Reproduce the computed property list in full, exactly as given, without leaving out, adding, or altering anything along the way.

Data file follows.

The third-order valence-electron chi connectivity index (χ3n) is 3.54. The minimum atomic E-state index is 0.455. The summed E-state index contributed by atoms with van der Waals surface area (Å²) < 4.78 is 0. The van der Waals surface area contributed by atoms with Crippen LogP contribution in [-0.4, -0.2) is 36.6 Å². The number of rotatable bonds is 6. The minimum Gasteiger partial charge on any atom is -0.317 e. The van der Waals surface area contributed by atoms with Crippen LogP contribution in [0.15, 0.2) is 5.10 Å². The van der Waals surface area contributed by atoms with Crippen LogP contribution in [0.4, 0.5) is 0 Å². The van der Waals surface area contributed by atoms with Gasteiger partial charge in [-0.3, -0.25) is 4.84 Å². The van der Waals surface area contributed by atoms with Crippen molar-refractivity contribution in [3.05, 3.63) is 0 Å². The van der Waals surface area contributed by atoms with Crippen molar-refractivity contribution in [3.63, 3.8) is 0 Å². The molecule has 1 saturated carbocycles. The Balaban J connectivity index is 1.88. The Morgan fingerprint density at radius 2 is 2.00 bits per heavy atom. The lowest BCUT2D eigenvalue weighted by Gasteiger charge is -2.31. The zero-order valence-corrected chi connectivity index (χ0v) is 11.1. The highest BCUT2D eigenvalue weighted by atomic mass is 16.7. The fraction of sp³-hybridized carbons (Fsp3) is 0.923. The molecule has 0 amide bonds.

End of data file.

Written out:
The third-order valence-electron chi connectivity index (χ3n) is 3.54. The minimum atomic E-state index is 0.455. The summed E-state index contributed by atoms with van der Waals surface area (Å²) < 4.78 is 0. The van der Waals surface area contributed by atoms with Crippen LogP contribution in [-0.4, -0.2) is 36.6 Å². The number of rotatable bonds is 6. The minimum Gasteiger partial charge on any atom is -0.317 e. The van der Waals surface area contributed by atoms with Crippen LogP contribution in [0.15, 0.2) is 5.10 Å². The van der Waals surface area contributed by atoms with Crippen LogP contribution in [0.4, 0.5) is 0 Å². The van der Waals surface area contributed by atoms with Gasteiger partial charge in [-0.3, -0.25) is 4.84 Å². The van der Waals surface area contributed by atoms with Crippen molar-refractivity contribution in [3.05, 3.63) is 0 Å². The van der Waals surface area contributed by atoms with Crippen molar-refractivity contribution in [3.63, 3.8) is 0 Å². The molecule has 1 saturated carbocycles. The Balaban J connectivity index is 1.88. The Morgan fingerprint density at radius 2 is 2.00 bits per heavy atom. The lowest BCUT2D eigenvalue weighted by Gasteiger charge is -2.31. The zero-order valence-corrected chi connectivity index (χ0v) is 11.1. The highest BCUT2D eigenvalue weighted by atomic mass is 16.7. The fraction of sp³-hybridized carbons (Fsp3) is 0.923. The molecule has 0 amide bonds.